Mercifully, even MLAs doubted Rymbui’s number. MLA Winnerson Sangma added that there were two LP schools in his constituency without teachers, adding that the figures quoted by the education minister were not accurate.
Government apathy towards these schools fraught with a lack of funds and teachers reached a high point was best illustrated when the education minister admitted that he was not aware of the schools mentioned by Winnerson Sangma.
And once again, Garo Hills lays bare the government claims that there are “alternative schools nearby.”
Dainadubi village in North Garo Hills (NGH) has two schools, almost at a touching distance from each other, which have been left to rot with no funds being provided for their repair. Bangsi Apal Government LP School has two enrolled students with four teachers. This school is almost a century old, having been established in 1926. Looking at the current state of the school, you would be forgiven for assuming the school is medieval in its origin.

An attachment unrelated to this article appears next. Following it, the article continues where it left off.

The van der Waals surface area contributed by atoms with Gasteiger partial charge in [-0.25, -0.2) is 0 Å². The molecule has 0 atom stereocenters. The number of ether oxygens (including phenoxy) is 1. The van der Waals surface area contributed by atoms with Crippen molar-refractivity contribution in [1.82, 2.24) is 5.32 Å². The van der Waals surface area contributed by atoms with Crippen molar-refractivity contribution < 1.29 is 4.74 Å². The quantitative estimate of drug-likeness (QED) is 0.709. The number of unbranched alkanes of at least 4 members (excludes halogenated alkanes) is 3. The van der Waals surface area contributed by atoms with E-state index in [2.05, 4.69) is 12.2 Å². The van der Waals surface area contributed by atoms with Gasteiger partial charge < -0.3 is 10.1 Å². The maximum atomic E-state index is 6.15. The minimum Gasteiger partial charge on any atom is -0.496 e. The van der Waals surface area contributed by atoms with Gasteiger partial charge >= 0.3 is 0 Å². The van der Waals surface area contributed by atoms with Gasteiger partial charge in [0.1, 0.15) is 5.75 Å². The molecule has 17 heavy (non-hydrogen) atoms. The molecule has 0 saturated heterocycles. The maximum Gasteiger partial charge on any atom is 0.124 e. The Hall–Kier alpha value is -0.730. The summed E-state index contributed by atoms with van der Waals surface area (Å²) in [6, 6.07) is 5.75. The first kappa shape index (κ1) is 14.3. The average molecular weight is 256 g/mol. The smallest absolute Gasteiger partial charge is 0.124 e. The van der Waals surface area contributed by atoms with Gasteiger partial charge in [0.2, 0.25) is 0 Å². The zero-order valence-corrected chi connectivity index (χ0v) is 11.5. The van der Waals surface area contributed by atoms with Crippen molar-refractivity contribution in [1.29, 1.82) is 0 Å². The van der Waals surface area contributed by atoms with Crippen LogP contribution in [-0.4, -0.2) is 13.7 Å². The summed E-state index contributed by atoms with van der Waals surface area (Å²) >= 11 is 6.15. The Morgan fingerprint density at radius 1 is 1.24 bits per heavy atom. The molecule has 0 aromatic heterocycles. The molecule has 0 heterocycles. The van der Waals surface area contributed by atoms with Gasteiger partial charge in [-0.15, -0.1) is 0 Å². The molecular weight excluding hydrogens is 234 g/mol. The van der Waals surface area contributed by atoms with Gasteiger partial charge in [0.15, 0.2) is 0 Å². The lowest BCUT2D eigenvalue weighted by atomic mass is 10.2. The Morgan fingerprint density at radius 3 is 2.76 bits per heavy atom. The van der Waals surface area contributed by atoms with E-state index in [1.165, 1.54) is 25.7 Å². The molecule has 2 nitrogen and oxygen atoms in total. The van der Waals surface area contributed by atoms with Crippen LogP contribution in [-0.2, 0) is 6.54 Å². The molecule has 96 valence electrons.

“The main building of the school was first destroyed in 2006, but we gathered funds amongst ourselves to get it repaired. This was done through donations and whatever little we could manage. In 2014, the school was almost completely blown away by cyclonic winds and has remained in this condition since,” said one of the teachers at the school who did not wish to be named.
He added that numerous complaints and appeals were made to the North Garo Hills Education department as well as NGOs to seek repairs for the school. However, even after a decade, not even one new brick has been laid. The school is now a hangout for many cattle and goats that frequent the place. It’s extremely difficult for us as teachers to work as we are now crammed into the single Sarva Shiksha Abhiyan (SSA) school room where all four of us have to teach our students. Enrolment, which was earlier very good, has dropped as we cannot accommodate students in the space available,” lamented a teacher whose name we have withheld for his safety.